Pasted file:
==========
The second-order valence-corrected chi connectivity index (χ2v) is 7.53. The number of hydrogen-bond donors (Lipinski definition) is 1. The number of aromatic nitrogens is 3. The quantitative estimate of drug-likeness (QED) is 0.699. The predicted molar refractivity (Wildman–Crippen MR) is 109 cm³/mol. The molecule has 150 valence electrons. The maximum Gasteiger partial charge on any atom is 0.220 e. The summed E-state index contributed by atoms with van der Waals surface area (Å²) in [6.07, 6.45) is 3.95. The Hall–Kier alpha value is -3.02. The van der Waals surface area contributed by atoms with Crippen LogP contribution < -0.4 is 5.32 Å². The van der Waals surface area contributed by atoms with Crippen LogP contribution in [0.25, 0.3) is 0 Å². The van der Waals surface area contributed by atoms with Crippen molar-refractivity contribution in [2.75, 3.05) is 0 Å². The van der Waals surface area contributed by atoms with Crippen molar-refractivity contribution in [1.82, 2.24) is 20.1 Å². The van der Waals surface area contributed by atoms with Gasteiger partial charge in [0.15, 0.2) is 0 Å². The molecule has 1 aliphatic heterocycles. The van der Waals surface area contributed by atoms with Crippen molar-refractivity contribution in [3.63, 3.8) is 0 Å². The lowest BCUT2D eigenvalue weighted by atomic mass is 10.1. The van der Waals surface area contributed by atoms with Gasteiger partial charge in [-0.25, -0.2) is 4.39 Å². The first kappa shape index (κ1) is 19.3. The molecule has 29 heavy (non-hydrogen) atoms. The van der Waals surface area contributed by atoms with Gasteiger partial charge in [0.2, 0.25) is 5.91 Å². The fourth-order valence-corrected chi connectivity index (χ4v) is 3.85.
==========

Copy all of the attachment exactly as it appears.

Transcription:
The second-order valence-corrected chi connectivity index (χ2v) is 7.53. The number of hydrogen-bond donors (Lipinski definition) is 1. The number of aromatic nitrogens is 3. The quantitative estimate of drug-likeness (QED) is 0.699. The predicted molar refractivity (Wildman–Crippen MR) is 109 cm³/mol. The molecule has 150 valence electrons. The maximum Gasteiger partial charge on any atom is 0.220 e. The summed E-state index contributed by atoms with van der Waals surface area (Å²) in [6.07, 6.45) is 3.95. The Hall–Kier alpha value is -3.02. The van der Waals surface area contributed by atoms with Crippen LogP contribution < -0.4 is 5.32 Å². The van der Waals surface area contributed by atoms with Crippen LogP contribution in [0.25, 0.3) is 0 Å². The van der Waals surface area contributed by atoms with Crippen molar-refractivity contribution in [2.75, 3.05) is 0 Å². The van der Waals surface area contributed by atoms with Crippen molar-refractivity contribution in [1.82, 2.24) is 20.1 Å². The van der Waals surface area contributed by atoms with Gasteiger partial charge in [0.15, 0.2) is 0 Å². The molecule has 1 aliphatic heterocycles. The van der Waals surface area contributed by atoms with Crippen molar-refractivity contribution in [3.63, 3.8) is 0 Å². The lowest BCUT2D eigenvalue weighted by atomic mass is 10.1. The van der Waals surface area contributed by atoms with Gasteiger partial charge in [-0.25, -0.2) is 4.39 Å². The first kappa shape index (κ1) is 19.3. The molecule has 29 heavy (non-hydrogen) atoms. The van der Waals surface area contributed by atoms with Gasteiger partial charge in [0.2, 0.25) is 5.91 Å². The fourth-order valence-corrected chi connectivity index (χ4v) is 3.85.